One day when Deshi Onani was still a student at the University of Calabar, she and her friends, after a tedious lecture, went somewhere within the school campus to get fried yam. After her friends bought their share, Onani stretched her hands to pick the pieces of yam she wanted, and suddenly the woman selling started shouting at her.
“She started to scream at me to leave her yam alone,” Onani said, adding that the woman asked if she wanted to “bring bad luck to her?”
Onani felt ashamed, “I wanted to crawl inside the ground and hide for good.”
Onani is left-handed, and reactions like that were not new to her, but they hurt nonetheless, “I went home and cried my eyes out because I thought it was all over. Now I was embarrassed again for something I was born with.”
There is barely any accurate data on the number of left-handed persons in Nigeria, but some studies suggest that they make up between 4 to 5% of the total population.
While they are few, left-handed Nigerians suffer a kind of discrimination that seems to have tacit approval and is overlooked.
The left hand is for wiping, nothing else
Onani grew up in western Nigeria with a culture heavy on respect. “For the Yorubas, it is considered a grave offence to give anyone, especially elders, an item with your left hand,” Onani said. “They believe the left hand is for wiping after one finishes from the toilet, so it was an insult.”
But she couldn’t help it and, from that young age, had to live with the consequences of something she had no control over. “I still hear the screams in my head,” Onani said.
It was a similar experience for Aanu Oluyide, who, as a young girl growing up in Osun State, “was bullied, beaten, and humiliated. In fact, every little mistake I made as a child and teen was attributed to being left-handed,” she said, adding that they even believed that eating with your left hand was evil.
Doing anything with one’s left hand in such a society was to submit oneself to public scrutiny. “I couldn’t even eat outside in peace. I could feel the stares piercing my skin,” said Onani.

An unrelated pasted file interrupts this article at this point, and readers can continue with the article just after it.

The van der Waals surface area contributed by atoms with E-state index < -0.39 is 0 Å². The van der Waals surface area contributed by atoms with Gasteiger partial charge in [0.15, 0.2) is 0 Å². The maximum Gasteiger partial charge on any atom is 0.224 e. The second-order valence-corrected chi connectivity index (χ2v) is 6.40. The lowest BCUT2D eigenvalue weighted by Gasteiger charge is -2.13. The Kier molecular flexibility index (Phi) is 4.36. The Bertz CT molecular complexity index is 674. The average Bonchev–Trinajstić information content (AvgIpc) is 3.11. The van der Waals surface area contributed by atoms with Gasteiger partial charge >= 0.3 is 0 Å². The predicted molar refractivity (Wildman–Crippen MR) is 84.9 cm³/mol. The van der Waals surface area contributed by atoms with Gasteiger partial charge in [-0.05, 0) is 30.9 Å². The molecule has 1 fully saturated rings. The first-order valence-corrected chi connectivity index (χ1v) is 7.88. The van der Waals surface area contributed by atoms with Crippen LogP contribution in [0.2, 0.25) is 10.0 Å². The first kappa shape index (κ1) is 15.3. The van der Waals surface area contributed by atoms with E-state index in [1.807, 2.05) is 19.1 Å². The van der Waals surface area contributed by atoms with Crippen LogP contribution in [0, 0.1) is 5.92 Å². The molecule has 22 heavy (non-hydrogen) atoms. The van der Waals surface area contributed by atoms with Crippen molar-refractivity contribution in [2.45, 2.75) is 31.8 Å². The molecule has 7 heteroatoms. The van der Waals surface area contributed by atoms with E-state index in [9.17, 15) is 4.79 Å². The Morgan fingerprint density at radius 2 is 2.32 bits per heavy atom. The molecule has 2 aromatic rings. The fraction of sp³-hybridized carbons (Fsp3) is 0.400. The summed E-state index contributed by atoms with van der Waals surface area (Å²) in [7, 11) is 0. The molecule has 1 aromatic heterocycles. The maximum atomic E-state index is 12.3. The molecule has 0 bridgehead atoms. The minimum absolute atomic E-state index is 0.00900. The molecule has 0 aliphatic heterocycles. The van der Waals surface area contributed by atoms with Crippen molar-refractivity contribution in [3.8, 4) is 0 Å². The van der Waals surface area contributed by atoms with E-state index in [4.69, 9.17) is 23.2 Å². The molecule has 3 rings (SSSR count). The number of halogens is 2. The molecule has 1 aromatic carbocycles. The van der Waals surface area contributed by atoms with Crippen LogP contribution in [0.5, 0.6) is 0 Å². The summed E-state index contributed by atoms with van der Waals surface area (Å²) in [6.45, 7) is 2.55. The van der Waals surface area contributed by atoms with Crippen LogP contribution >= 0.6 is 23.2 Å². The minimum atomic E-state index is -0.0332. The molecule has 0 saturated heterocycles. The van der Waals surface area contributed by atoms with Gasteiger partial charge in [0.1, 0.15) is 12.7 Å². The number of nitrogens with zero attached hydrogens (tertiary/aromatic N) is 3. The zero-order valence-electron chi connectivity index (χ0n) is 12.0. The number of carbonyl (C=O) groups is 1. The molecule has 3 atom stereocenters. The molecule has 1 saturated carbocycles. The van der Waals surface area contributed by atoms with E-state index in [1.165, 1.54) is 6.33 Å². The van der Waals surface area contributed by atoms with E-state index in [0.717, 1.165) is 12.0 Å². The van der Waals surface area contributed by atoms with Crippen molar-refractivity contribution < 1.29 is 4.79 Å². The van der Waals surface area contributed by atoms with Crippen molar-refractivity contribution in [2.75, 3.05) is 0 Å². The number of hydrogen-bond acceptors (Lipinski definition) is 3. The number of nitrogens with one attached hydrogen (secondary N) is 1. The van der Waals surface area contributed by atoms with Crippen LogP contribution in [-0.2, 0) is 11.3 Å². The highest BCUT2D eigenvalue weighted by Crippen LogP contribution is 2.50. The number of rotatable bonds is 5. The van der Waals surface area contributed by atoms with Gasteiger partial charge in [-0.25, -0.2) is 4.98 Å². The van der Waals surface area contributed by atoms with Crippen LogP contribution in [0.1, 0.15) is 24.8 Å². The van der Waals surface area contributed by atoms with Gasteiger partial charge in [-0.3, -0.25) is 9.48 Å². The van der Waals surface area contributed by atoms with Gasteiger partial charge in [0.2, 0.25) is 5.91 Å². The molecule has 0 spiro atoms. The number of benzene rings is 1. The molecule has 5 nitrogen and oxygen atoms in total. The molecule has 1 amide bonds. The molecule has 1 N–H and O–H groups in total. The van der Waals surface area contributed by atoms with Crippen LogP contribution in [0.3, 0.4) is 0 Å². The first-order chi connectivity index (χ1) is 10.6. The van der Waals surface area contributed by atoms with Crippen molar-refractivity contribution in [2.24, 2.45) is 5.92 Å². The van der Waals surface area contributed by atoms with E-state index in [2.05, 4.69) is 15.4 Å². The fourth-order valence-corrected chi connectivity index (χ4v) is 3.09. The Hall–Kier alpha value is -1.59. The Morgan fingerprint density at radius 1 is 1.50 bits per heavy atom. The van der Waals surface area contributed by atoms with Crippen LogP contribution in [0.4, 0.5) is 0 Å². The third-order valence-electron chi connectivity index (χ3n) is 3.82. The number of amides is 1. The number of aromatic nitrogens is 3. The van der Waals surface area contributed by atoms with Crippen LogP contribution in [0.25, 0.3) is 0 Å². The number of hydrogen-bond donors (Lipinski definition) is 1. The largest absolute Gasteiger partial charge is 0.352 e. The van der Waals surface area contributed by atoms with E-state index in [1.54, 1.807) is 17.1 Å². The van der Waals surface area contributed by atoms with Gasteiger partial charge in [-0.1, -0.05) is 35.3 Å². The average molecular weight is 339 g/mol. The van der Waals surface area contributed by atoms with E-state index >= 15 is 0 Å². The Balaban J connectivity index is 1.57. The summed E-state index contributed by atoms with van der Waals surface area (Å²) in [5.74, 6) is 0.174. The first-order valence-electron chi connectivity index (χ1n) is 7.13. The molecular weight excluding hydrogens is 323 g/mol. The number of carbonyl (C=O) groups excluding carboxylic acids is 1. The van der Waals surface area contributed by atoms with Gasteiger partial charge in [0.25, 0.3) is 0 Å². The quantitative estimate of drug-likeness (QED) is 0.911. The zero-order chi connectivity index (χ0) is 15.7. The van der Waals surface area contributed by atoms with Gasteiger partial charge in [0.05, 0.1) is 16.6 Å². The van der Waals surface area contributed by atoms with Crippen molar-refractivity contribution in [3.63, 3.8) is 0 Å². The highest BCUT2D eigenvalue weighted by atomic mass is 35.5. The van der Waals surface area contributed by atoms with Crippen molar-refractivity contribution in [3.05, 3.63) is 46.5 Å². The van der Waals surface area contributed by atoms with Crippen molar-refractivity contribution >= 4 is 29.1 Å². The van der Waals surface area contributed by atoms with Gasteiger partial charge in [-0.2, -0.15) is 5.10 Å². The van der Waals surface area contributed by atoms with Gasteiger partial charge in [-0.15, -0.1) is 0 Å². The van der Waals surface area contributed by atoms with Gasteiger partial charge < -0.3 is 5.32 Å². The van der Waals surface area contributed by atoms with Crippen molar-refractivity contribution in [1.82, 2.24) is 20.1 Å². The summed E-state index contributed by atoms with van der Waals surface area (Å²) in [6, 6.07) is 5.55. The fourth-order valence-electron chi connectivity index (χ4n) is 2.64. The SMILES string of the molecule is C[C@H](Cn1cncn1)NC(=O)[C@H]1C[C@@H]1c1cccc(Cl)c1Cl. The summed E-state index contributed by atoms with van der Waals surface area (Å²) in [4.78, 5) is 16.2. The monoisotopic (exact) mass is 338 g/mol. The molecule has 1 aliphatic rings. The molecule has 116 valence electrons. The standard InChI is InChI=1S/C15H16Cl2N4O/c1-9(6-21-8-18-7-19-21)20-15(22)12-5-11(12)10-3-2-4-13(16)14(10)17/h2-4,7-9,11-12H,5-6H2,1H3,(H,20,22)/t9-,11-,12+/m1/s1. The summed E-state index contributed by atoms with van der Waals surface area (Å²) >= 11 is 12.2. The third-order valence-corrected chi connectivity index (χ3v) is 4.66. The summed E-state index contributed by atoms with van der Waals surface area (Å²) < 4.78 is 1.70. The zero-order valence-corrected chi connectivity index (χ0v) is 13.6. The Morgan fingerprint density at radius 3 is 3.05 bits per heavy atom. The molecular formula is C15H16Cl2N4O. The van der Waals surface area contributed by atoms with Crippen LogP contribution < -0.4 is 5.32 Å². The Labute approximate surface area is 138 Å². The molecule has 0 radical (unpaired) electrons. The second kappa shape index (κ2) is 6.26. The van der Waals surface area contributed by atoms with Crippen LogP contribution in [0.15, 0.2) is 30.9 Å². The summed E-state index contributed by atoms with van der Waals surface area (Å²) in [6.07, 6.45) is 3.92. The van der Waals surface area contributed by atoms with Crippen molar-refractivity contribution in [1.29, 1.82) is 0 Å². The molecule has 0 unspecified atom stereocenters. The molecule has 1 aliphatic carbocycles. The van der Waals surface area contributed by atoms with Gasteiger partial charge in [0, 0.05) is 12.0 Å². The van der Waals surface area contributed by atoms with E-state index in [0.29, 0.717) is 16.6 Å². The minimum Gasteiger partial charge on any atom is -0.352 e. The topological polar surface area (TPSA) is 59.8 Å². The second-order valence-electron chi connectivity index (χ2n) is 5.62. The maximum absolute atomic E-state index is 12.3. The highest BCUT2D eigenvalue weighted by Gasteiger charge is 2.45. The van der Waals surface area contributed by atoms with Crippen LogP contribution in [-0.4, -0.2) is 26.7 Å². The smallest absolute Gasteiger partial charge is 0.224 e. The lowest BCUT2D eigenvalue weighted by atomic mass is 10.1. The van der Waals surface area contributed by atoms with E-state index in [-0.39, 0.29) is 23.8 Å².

The subject of failed cruel conversation therapy
While left-handed individuals did not choose what hand they use, they say there have been efforts to “cure” them of their lefthandedness.
“My mum did all the magic she could, ranging from wrapping heavy stones in the wrapper and tying it to my left hand so that I’d use the right,” said Mary Abeng, who is based in Calabar.
But when they loosen it, she will return to using her right hand.
Other times, Abeng’s mum would “cook rice, dish out my own and sit with a cane to watch me eat; I would have to either succeed in using the spoon to scoop rice into my mouth or sleep hungry. Even when I was trying to write, they’d give me the pencil in my right hand and hold it with me to try to spell words.”
For Onani, “ My mom told me that when she saw that I was favouring my left hand, she tried every means possible to change my hand. It didn’t work. She went to the doctor, and he told her to leave me alone, or it’ll damage my brain since it was natural,” she said.
Left-handed girls have also been threatened that they won’t find husbands because of their lefthandedness. Peace Oladipo, a journalist based in Ekiti State, said she has been told several times that she won’t get married because she uses her left hand.
Oluyide also said that her mum used to ask her how she would use her left hand to “stir amala for your husband?”
Oluyide said she tried to switch; she wished she could, “Oh God, I tried. It just didn’t work.”
Navigating a right-handed world
Even as they grow, left-handed people still have difficulty navigating a world that seems complicated for right-handed individuals in all designs. “ I tried to learn how to play the guitar once,” said Abeng. “my tutor did not know how to turn around to help me tune with my left hand. I dropped it” She still struggles with tools like scissors.
In the University, Abeng struggled to use the chairs provided at lecture venues, as they came with a desk attached to the right hand. “I would have to sit some type of way to be able to balance well, and most of the time, I got queried because they thought I was adjusting to that position to be able to cheat. The authorities didn’t do anything about it, maybe because we were very few,” she said.
For Oladipo, she struggles to use tools like cameras and even computer mouse- and as a journalist who depends on these tools, she only wishes things could be better.
Despite the challenges, sometimes they meet someone who understands them and make them feel better, and for Abeng, it was her Sunday school teacher in the children’s church.
“He made me feel comfortable using my left, and I opened up to tell him how people treated me because of my hand. He taught me this hymn ‘all things bright and beautiful’ and told me when I feel bad about myself, I should sing that hymn and remember God made things differently,” she said.
Abeng still remembers the hymn and keeps her going to this day.